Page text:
This is a guest post by Andy ‘Kiell’ Day. He is a renowned Parkour photographer, practitioner of parkour himself, and rock climber / builderer. His book “The Moments Between” (see our review) is possibly the first ever book featuring parkour photography, and shows off why his images are so sought after by magazines such as Focus, Inside, Stern and Playboy among others. It also offers insights in to the discipline that only a long term Parkour practitioner can share. You’ll also see his images in Ad Campaigns by TBWA and Parkour specific publications. Read his blog at http://blog.andyday.com/. He is @kiell on twitter.
“There are no rules for good photographs. There are only good photographs.” Ansel Adams.
Until writing this article, composition is something that I’ve never really given a lot of thought. There are rarely any conscious decisions when I compose a shot, in the same way that there is rarely a conscious decision of when to pull the shutter. I just know (or at least I hope I do). And my assumption is that other experienced photographers are the same; I feel my way to what’s ‘right’ and in terms of composition, sometimes that’s as simple as making sure I don’t stick something slap bang in the middle of the frame.
There are various principles – rule of thirds being the most obvious – to give us an idea of what creates a pleasing image, and of course, there are plenty of occasions when those principles are irrelevant, forgotten entirely or deliberately undermined. I can’t think of one instance where I’ve looked through my lens and tried to find the four intersection points, nor have I ever used a viewfinder with a grid in place. The principles are a way in, an early nudge to start considering composition and, through repetition, to establish some unconscious habits.
In each frame I seek a sense of balance that pleases me, that feels right, and this is something that is quite difficult to describe. I want all parts of the image to work together which is perhaps why many of my images feature clean lines, diagonals and perspective. Anything messy can easily disrupt this balance and this probably explains the love of buildings and absence of trees throughout my work.
Parkour was my route into photography (and vice versa) to the extent that the two are inseparable. Thinking back to when I started, composing a parkour shot followed some basic logic; to create height and make a movement more dramatic, it made sense to create space beneath the athlete’s body. Instantly, this was an improvement when compared to simply placing the the subject matter in the centre of the frame. I guess I was fortunate to be photographing something that showed me how to compose photographs: creating this dramatic space led me to give more thought to how an image can be framed. Over time, and through lots of repetition and experimentation, photographing parkour began to inform all of my work. Whatever I shoot, you can usually see its influence.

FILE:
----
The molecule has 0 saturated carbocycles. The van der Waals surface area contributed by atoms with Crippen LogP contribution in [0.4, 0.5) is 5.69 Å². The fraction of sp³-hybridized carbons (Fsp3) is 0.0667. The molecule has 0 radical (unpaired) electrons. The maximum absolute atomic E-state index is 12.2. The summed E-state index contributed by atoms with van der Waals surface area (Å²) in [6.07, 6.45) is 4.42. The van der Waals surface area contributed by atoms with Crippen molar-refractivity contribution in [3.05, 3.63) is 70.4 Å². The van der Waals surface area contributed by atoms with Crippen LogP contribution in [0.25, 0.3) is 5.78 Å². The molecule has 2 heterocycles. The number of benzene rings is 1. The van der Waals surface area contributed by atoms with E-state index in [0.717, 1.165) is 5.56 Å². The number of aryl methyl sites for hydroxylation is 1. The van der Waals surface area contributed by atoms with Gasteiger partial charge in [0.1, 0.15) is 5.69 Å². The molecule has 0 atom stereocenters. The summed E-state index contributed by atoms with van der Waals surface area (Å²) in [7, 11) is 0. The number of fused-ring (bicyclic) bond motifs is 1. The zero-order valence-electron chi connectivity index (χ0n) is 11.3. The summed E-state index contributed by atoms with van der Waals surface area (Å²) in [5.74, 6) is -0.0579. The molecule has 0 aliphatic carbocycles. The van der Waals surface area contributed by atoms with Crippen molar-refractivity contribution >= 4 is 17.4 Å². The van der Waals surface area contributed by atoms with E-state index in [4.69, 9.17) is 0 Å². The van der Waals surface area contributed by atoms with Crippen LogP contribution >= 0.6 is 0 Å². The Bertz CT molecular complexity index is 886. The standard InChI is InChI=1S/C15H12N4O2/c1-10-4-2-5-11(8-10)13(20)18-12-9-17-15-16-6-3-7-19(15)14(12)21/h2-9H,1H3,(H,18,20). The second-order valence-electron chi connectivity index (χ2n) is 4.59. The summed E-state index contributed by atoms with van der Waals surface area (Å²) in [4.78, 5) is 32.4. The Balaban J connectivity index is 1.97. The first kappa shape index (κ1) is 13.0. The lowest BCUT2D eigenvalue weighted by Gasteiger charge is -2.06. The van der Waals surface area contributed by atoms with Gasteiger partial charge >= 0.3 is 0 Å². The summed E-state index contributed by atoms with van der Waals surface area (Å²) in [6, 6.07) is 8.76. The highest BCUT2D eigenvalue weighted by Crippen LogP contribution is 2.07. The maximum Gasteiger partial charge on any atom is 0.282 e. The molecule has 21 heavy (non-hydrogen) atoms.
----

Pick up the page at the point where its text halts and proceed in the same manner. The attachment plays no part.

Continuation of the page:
Away from parkour, the subject matter does not always inform how one frames a photograph in such a direct way, but perhaps this is what makes good composition; that moment (and you can bet it’s not always deliberate) when composition and subject matter work together. Suddenly you’re creating images that speak to people, rather than just presenting something that was once in front of your lens. Instead, you have framed it and the medium is suddenly part of your message.
My sense of composition came about as a result of shooting loads and loads of photographs and spending hours editing them. I can only speak for myself, but there is no short cut; I shot as much as I could, developed my eye, and over time I absorbed a methodology. From this came my own style and judgement to the point that it became instinctive.
Just like parkour, there are no secrets. Just training.
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